Extremely valuable innovations are usually based on statistically exceptional opportunities. In most settings, organizations use tournaments to find these exceptional opportunities, by which I mean they generate many candidate opportunities and develop and filter them until only the very best remain. Although the basic idea of a tournament is common in industrial practice, very little science has been brought to bear on the problem of generating more, better opportunities and on more accurately evaluating and selecting the exceptional few. In this talk I lay out the beginnings of a science of innovation tournaments, illustrating how the somewhat random process of identifying and selecting opportunities can be managed more deliberately. I then link the concept of innovation tournaments to the popular notion of "design thinking," arguing that design thinking works well for some types of problems but not others.
This event is part of the Segal Seminar Series.
Karl Ulrich is the CIBC Professor of Entrepreneurship and e-Commerce at the Wharton School of the University of Pennsylvania. He also holds an appointment as Professor of Mechanical Engineering. He is the co-author of Product Design and Development (4th Edition, McGraw-Hill, 2008), a textbook used by a quarter of a million students worldwide. His most recent book is Innovation Tournaments (Harvard Business Press, 2009). At Penn, he co-founded the Weiss Tech House and the Integrated Product Design Program, two institutions fostering innovation in the university community. In addition to his academic work, Professor Ulrich has led dozens of innovation efforts for medical devices, tools, computer peripherals, food products, web-based services, and sporting goods. As a result of this work, he holds more than 20 patents. Professor Ulrich is a founder of Terrapass Inc. which the New York Times identified as one of the most noteworthy ideas of 2005, and he is a designer of the Xootr scooter, which Business Week recently recognized as one of the 50 coolest products of the 21st Century. Professor Ulrich holds bachelors, masters, and doctoral degrees in mechanical engineering from MIT.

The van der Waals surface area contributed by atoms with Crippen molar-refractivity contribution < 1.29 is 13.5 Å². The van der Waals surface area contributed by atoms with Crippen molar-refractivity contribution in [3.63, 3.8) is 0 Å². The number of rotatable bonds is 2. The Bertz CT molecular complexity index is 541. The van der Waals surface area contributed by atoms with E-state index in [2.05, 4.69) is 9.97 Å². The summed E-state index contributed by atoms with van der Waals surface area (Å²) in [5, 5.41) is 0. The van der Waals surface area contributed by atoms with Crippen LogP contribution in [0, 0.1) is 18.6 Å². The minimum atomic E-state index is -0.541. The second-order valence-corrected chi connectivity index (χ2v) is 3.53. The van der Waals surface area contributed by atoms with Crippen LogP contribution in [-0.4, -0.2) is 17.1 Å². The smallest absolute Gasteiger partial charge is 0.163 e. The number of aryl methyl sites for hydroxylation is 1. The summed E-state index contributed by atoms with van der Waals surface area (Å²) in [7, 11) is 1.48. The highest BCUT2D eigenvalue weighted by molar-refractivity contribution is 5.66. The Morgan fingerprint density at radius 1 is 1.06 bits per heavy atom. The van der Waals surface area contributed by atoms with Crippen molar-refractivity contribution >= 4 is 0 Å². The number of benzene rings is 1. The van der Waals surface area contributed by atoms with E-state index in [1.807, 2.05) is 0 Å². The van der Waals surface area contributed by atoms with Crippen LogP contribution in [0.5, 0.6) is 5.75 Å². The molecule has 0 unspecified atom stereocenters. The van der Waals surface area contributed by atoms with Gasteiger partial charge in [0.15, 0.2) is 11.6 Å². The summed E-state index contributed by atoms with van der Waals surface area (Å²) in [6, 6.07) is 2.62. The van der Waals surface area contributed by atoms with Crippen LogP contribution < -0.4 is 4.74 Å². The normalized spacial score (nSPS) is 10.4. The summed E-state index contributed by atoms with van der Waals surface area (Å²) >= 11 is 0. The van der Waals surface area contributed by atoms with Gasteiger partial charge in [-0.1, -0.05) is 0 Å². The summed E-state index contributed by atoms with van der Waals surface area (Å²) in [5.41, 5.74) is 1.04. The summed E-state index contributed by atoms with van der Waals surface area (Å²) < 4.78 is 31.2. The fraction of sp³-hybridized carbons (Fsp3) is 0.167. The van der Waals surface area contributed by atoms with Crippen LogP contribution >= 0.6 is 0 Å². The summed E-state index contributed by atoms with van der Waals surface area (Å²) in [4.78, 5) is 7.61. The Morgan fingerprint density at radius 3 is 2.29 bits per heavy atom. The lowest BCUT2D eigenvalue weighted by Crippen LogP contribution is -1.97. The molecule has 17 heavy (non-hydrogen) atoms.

Contact J. Edward Colgate at 847-491-4264 or firstname.lastname@example.org for further questions.